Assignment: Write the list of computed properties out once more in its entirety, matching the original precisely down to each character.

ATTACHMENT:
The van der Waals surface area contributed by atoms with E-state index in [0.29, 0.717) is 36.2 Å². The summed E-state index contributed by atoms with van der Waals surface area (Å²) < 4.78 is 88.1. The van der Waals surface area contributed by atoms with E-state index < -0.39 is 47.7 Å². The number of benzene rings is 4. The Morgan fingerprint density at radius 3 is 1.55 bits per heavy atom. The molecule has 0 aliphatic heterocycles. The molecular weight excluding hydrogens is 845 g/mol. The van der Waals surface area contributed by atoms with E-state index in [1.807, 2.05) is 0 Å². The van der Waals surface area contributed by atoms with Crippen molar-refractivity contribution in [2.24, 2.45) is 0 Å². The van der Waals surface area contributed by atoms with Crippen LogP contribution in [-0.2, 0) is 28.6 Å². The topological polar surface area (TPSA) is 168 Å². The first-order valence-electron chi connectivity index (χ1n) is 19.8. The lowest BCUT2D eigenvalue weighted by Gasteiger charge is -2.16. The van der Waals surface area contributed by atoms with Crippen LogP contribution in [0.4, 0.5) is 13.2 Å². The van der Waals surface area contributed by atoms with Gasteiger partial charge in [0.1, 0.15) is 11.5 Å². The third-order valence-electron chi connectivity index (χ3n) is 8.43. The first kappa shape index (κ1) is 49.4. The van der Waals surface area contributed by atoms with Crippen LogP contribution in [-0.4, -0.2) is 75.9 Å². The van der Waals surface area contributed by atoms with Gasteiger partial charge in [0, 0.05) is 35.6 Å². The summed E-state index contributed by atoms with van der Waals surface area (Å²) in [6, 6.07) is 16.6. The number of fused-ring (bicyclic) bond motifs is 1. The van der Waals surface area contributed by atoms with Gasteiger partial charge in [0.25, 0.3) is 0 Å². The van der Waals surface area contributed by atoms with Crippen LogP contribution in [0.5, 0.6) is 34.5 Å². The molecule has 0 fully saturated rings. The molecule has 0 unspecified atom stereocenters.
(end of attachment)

The van der Waals surface area contributed by atoms with E-state index in [0.29, 0.717) is 36.2 Å². The summed E-state index contributed by atoms with van der Waals surface area (Å²) < 4.78 is 88.1. The van der Waals surface area contributed by atoms with E-state index < -0.39 is 47.7 Å². The number of benzene rings is 4. The Morgan fingerprint density at radius 3 is 1.55 bits per heavy atom. The molecule has 0 aliphatic heterocycles. The molecular weight excluding hydrogens is 845 g/mol. The van der Waals surface area contributed by atoms with E-state index in [1.807, 2.05) is 0 Å². The van der Waals surface area contributed by atoms with Crippen molar-refractivity contribution in [2.24, 2.45) is 0 Å². The van der Waals surface area contributed by atoms with Crippen LogP contribution in [-0.2, 0) is 28.6 Å². The topological polar surface area (TPSA) is 168 Å². The first-order valence-electron chi connectivity index (χ1n) is 19.8. The lowest BCUT2D eigenvalue weighted by Gasteiger charge is -2.16. The van der Waals surface area contributed by atoms with Crippen LogP contribution in [0.4, 0.5) is 13.2 Å². The van der Waals surface area contributed by atoms with Gasteiger partial charge in [0.1, 0.15) is 11.5 Å². The third-order valence-electron chi connectivity index (χ3n) is 8.43. The first kappa shape index (κ1) is 49.4. The van der Waals surface area contributed by atoms with Crippen LogP contribution in [-0.4, -0.2) is 75.9 Å². The van der Waals surface area contributed by atoms with Gasteiger partial charge in [0, 0.05) is 35.6 Å². The summed E-state index contributed by atoms with van der Waals surface area (Å²) in [6, 6.07) is 16.6. The number of fused-ring (bicyclic) bond motifs is 1. The van der Waals surface area contributed by atoms with Gasteiger partial charge in [0.25, 0.3) is 0 Å². The van der Waals surface area contributed by atoms with Crippen LogP contribution in [0.5, 0.6) is 34.5 Å². The molecule has 0 fully saturated rings. The molecule has 0 unspecified atom stereocenters.